There was no time to get used to the idea of what I was walking into because the tram stops directly next to the Peace Park and at the very edge of the park, there stands the ghostly yet iconic Atomic Bomb Dome. Despite knowing full well what had happened in Hiroshima, it doesn't quite hit home until you see the Dome, it was an extremely sobering experience to say the least.
The first look you get of the Atomic Bomb Dome, Hiroshima
It was hard to comprehend that I was standing on the spot where a little over 64 years ago a single bomb had almost completely obliterated an entire city, directly killing some 80,000 people and a further 60,000 by the end of 1945 due to burns, trauma and radiation exposure.
Close up of the Dome, you can see the steel beams inside which were added in recent years to prevent it from collapsing
The A-Bomb Dome is actually 160 meters from the actual ground zero, or as they call it the "hypocenter" and the atomic bomb exploded around 580 meters above the hypocenter. Apparently the Dome only survived relatively intact because it was so near the hypocenter so the blast came down on it's roof rather than against the sides of the walls. Even though a large part of it remained standing, the blast caved in the roof and everything inside ignited immediately by the 4000 C fireball. Needless to say, everyone inside was killed instantly.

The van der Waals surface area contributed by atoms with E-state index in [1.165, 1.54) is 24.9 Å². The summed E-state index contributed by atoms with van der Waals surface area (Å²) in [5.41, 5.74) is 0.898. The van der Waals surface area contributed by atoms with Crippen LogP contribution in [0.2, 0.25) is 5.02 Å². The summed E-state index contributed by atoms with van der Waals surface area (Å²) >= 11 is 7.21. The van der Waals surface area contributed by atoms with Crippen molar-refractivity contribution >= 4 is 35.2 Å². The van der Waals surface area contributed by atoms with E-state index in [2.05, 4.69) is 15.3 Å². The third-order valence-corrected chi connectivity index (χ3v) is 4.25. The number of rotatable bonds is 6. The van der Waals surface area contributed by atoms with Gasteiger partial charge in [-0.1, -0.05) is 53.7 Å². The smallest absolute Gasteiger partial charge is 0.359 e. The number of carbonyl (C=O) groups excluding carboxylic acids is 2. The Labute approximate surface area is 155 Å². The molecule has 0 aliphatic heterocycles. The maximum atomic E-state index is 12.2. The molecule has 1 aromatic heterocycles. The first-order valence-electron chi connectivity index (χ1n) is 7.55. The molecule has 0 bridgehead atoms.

The T-Shaped Aioi bridge to the left of the A-Bomb Dome. The bridge was the aiming point used by the American B29 bomber, they missed by a couple of hundred meters.